Consent should be a given, yet many suffer from the actions of people that are ignorant of the concept entirely. To change this reality, we must continue to raise awareness on the issues that arise when consent is dismissed.
Two years ago, I came across a poster on campus that went something along the lines of “Consent is a voluntary, sober and enthusiastic yes.” I stared at it blankly for a few minutes. It was then that I learnt what exactly constitutes consent. I was very happy with the proactive and reactive approaches the university and campus groups were taking on this issue.
This year’s Sexual Violence Awareness Week at the University of Saskatchewan happened from Sept. 21 to 25 with an online speaker series aimed at creating “a broader space to talk about sexual abuse, sexual assualt and sexual harrassment.” Each day of SVAW students explored a specific theme related to sexual violence, like understanding consent, and trauma recovery.
Sexual violence has been signficantly addressed over the last few years. For one, the #MeToo Movement that Tarana Burke created in 2006, and went viral in 2017, was intended to support survivors of sexual violence, particularly Black and brown girls. It has since grown into a community of support for “grown people, women, and men, and other survivors as well as helping people to understand what community action looks like in the fight to end sexual violence,” according to Burke.
However, understanding the scope of the sexual violence and harrassment problem is difficult. When I checked the facts on a federal fact sheet regarding sexual assault, I was met with a quick facts page filled with multiple figures with no accompanying chart, making it difficult to envision and understand the severity of the issue in my own country.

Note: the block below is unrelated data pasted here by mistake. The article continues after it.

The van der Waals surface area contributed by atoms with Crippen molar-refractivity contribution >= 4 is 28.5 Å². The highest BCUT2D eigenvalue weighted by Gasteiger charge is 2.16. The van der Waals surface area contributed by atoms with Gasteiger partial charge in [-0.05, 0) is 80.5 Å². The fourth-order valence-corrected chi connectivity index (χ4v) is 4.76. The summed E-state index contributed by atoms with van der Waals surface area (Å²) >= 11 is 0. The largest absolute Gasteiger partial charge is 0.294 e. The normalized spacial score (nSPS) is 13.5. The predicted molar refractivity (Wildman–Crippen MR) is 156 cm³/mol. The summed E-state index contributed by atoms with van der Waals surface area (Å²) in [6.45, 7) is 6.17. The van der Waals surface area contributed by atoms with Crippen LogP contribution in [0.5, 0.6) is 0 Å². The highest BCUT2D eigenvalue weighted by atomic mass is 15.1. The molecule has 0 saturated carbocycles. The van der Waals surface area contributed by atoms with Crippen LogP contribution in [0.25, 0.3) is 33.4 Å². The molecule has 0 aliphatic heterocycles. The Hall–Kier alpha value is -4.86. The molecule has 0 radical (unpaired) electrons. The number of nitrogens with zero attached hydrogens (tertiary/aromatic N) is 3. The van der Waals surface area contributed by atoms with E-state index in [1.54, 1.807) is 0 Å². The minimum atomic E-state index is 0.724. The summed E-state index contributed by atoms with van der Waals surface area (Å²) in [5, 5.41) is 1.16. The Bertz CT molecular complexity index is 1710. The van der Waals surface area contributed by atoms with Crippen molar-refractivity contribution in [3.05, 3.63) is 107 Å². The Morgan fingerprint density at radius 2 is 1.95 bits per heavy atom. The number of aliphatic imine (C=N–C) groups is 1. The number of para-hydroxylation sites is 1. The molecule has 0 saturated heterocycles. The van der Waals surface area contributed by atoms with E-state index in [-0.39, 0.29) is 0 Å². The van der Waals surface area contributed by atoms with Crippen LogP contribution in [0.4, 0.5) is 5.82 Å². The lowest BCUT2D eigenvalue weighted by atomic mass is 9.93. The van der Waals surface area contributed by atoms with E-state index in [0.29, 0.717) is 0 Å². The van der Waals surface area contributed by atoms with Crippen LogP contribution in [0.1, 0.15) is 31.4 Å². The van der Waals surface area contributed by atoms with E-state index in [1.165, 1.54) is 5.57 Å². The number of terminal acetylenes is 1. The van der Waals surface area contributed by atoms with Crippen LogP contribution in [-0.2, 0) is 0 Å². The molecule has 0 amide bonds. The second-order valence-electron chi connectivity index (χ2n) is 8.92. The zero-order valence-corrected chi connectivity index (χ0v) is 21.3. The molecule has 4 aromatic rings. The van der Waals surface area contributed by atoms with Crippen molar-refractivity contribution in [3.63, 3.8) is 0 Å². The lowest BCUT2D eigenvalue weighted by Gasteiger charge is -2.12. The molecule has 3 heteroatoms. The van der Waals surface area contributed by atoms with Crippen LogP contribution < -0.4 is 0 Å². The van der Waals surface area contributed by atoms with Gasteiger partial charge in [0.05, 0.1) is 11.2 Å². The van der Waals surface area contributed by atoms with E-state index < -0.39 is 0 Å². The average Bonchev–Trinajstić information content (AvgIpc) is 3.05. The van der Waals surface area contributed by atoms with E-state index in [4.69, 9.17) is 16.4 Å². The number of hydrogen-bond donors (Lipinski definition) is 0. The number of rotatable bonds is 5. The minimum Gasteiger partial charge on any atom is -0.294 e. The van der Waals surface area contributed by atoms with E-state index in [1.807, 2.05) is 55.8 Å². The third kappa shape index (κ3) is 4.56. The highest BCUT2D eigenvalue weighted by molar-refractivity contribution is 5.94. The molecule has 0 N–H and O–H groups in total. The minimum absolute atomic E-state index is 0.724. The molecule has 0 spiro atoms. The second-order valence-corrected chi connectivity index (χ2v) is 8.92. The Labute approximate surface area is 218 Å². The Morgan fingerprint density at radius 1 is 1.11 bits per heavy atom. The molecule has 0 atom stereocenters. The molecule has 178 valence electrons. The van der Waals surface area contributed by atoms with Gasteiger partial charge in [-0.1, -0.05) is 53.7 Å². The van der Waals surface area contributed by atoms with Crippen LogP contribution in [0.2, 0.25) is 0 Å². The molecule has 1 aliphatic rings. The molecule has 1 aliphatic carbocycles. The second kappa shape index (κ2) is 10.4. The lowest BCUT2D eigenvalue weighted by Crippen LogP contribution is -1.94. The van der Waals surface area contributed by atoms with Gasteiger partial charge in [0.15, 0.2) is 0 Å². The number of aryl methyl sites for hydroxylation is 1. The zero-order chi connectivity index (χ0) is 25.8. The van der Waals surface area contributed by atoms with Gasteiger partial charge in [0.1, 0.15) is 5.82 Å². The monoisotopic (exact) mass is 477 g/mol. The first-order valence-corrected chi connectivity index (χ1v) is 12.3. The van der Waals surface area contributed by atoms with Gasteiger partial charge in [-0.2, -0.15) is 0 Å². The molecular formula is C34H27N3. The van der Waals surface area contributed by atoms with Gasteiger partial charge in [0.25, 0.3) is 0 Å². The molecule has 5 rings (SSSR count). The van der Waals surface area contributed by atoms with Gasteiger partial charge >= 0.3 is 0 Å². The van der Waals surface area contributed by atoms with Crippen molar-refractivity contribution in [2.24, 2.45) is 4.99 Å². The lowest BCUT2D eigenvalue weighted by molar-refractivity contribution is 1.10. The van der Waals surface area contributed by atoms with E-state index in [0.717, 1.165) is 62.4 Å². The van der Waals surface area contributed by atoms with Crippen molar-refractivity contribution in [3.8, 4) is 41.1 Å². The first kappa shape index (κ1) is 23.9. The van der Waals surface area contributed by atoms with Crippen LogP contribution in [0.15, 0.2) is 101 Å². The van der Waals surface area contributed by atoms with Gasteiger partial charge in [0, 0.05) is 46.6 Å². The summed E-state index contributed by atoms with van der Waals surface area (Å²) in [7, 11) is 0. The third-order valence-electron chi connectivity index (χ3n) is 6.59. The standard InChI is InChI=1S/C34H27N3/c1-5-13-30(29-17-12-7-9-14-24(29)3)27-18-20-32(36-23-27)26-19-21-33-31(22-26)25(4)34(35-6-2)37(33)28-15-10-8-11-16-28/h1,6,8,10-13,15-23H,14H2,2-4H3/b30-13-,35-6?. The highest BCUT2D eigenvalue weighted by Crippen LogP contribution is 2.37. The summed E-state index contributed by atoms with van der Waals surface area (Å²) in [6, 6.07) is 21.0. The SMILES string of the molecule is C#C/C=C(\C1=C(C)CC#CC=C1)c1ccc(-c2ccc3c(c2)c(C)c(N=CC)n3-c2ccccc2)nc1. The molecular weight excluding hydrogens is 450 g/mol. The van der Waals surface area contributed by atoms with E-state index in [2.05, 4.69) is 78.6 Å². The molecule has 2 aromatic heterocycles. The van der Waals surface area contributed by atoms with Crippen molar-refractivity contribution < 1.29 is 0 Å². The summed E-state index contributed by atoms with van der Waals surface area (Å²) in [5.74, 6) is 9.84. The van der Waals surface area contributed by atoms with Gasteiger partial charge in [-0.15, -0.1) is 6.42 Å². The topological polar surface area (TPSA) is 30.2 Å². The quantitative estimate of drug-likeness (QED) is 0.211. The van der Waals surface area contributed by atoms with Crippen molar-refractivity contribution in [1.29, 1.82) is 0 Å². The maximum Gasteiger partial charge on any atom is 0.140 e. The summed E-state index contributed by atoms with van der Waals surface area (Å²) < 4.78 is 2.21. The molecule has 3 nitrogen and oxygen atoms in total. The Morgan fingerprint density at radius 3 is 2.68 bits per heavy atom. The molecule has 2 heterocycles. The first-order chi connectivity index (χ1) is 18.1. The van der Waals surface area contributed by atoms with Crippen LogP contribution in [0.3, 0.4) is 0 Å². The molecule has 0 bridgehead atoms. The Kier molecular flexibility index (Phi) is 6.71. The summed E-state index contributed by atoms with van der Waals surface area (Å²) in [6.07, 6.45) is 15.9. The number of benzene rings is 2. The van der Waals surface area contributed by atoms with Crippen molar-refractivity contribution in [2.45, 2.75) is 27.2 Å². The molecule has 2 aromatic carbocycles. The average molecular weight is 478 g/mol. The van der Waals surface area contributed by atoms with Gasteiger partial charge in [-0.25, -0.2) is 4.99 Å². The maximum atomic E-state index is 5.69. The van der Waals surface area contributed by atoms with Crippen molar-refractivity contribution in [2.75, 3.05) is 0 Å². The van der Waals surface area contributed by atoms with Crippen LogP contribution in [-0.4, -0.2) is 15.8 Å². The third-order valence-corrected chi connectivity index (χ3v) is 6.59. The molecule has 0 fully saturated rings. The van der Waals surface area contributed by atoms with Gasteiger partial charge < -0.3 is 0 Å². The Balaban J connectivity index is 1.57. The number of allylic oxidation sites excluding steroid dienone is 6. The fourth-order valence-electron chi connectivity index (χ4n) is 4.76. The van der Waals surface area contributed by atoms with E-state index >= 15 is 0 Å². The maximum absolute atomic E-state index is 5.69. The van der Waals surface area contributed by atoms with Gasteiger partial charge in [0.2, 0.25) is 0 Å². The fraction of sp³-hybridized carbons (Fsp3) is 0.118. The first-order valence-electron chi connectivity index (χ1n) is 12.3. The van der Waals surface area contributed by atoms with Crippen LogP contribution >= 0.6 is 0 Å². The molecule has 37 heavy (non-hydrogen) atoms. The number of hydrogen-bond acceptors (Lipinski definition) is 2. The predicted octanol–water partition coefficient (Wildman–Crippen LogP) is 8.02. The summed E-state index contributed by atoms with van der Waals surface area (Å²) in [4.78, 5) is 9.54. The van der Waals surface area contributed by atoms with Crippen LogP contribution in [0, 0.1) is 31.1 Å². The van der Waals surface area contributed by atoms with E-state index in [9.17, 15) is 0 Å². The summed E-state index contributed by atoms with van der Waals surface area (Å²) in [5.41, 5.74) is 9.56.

According to the Canadian Women’s Foundation, “since the vast majority of sexual assault aren’t reported to police, both police-reported data and self-reported data from social surveys help to establish its scope.” I think that in order to have an idea of how extreme this issue is, we have to expend energy researching and tallying police reports across the country. Even then, that might not show the full picture.
What can we, as members of a society, do in a world that is slow to eradicate forms of abuse and oppression? The answer is choosing to be active in the process of prevention and intervention.
Currently, we are living in a new online world. However, this does not mean that all the proper support and resources needed for student well-being are absent.
The Women’s Centre and Peer Health groups on campus, and the Saskatoon Sexual Assault and Information Centre off-campus, are some of the best places to find a community, seek support from a professional and begin individual healing.
Survivors of abuse need to be heard, seen and understood. This will only happen if we all create a welcoming environment where everyone feels safe to share.
Advocate for survivors of abuse and violence and show them compassion because it will encourage and empower them to begin their healing process.
Kristine Jones A. Del Socorro | Culture Editor
Graphic: Anh Phan | Design Editor